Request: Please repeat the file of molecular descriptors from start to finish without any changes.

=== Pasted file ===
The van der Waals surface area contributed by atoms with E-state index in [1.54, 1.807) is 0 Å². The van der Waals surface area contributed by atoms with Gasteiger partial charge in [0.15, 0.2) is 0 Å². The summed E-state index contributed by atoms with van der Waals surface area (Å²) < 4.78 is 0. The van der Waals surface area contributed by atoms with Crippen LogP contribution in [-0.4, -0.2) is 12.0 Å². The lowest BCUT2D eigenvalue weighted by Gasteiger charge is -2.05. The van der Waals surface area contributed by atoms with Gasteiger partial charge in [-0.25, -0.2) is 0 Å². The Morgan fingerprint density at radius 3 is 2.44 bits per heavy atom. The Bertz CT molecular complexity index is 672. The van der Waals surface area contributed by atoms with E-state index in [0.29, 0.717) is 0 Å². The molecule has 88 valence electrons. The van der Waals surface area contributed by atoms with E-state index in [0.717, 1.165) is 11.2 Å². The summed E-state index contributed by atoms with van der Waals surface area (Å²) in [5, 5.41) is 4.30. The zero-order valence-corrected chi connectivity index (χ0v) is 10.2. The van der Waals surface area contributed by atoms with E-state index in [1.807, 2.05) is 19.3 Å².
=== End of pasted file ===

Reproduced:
The van der Waals surface area contributed by atoms with E-state index in [1.54, 1.807) is 0 Å². The van der Waals surface area contributed by atoms with Gasteiger partial charge in [0.15, 0.2) is 0 Å². The summed E-state index contributed by atoms with van der Waals surface area (Å²) < 4.78 is 0. The van der Waals surface area contributed by atoms with Crippen LogP contribution in [-0.4, -0.2) is 12.0 Å². The lowest BCUT2D eigenvalue weighted by Gasteiger charge is -2.05. The van der Waals surface area contributed by atoms with Gasteiger partial charge in [-0.25, -0.2) is 0 Å². The Morgan fingerprint density at radius 3 is 2.44 bits per heavy atom. The Bertz CT molecular complexity index is 672. The van der Waals surface area contributed by atoms with E-state index in [0.29, 0.717) is 0 Å². The molecule has 88 valence electrons. The van der Waals surface area contributed by atoms with E-state index in [0.717, 1.165) is 11.2 Å². The summed E-state index contributed by atoms with van der Waals surface area (Å²) in [5, 5.41) is 4.30. The zero-order valence-corrected chi connectivity index (χ0v) is 10.2. The van der Waals surface area contributed by atoms with E-state index in [1.807, 2.05) is 19.3 Å².